“My dad was a union rep for many years. My uncle was a union rep, and my family is union focused,” Emma said.

She was attracted to the law because it suits the way she thinks.“I am a linear thinker, and the law tends to lean more towards linear thinking, and improving industrial issues is problem solving,” she said.

While studying for her law degree, Emma worked for the non-profit Ingham Institute for Applied Medical Research, which reinforced her conviction that she wanted to work in the not-for-profit sector, supporting social justice issues.

“It’s great to talk to members and get an understanding of who they are and what they want to achieve when they contact us, and to try and keep them feeling safe and secure in their work.”

“I wanted to use my degree to do something that would have impact, with a primary focus of ‘how much can we do to help this person’? I find unions a good space for that.”

Upon graduation, Emma too landed a job at the Australian and International Pilots Association.

“I was there for 18 months, but when the opportunity to work at the IEU came up, I was interested because it offered the chance to work with a broader membership base.

“It’s about finding practical solutions. I’m happy to be helping members individually with a whole range of issues.

“It’s great to talk to members one-on-one and get an understanding of who they are, what they want to achieve when they contact us, and to try and keep them feeling safe and secure in their work.”

Organiser Angela McDonald

New IEU Organiser Angela McDonald said being part of the IEU collective was ‘emotional’ and ‘inspiring’.

Angela is excited about meeting the members she’ll be looking after in schools around the ACT. “I’m excited to get out there and to visit those schools and to chat to members and get to know them,” she said.

Angela has been a classroom teacher for over 20 years, initially in NSW, then more recently in the ACT in the Catholic systemic sector.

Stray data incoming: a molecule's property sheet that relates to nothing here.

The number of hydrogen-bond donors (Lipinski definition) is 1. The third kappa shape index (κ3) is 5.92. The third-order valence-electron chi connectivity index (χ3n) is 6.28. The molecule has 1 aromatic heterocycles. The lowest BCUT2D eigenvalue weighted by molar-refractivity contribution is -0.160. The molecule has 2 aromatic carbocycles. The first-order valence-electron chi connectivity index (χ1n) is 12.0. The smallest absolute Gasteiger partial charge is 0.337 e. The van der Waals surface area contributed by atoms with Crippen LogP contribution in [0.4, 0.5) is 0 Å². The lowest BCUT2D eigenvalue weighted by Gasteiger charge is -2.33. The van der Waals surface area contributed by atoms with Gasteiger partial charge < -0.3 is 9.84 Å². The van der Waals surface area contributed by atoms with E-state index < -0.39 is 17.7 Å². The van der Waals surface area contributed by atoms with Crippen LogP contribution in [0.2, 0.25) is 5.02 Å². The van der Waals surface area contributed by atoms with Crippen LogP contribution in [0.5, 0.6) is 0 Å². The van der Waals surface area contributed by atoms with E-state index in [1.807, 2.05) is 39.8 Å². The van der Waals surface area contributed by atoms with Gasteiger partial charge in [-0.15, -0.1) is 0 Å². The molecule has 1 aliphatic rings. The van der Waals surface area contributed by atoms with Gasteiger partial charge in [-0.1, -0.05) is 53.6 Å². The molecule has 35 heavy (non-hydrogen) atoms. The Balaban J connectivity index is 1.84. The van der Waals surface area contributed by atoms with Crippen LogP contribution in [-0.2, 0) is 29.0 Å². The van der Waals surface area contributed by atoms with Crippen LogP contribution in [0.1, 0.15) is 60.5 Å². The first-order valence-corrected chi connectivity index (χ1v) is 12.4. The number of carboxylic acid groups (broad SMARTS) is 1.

“Last year I had a wonderful class that I absolutely love and adore, but I felt like I had achieved what I wanted in teaching,” Angela said.

“I have such a passion for education. People have asked me ‘why go’? The profession is in such a tricky place at the moment with the teacher shortages and increasing workloads. It’s a really challenging time and I felt like this was the right time.” Angela can now contribute to progressing these issues with the IEU.

During 2022 and 2023, Angela was actively involved in the IEU’s Hear Our Voice campaign for a pay rise in Catholic systemic schools.

“I’ve been the ACT Vice President on the IEU Executive, which has been a great way to learn more about what the union does, and get the bigger picture other than my own school and my own sector.

“I spoke at both of the rallies in the ACT, and standing in front of all those people united as a group, all wanting better outcomes for teachers and support staff, was inspiring. It was such a good thing to be part of that collective.

“You know, in my heart I’m a teacher, and I don’t think that goes away. But I think that puts me in a good place to understand how schools work and the issues that impact the teaching profession and support staff, who are critical to our schools.

“I have a lot to learn and there are a lot of skilled people within the IEU. I look forward to learning from them.”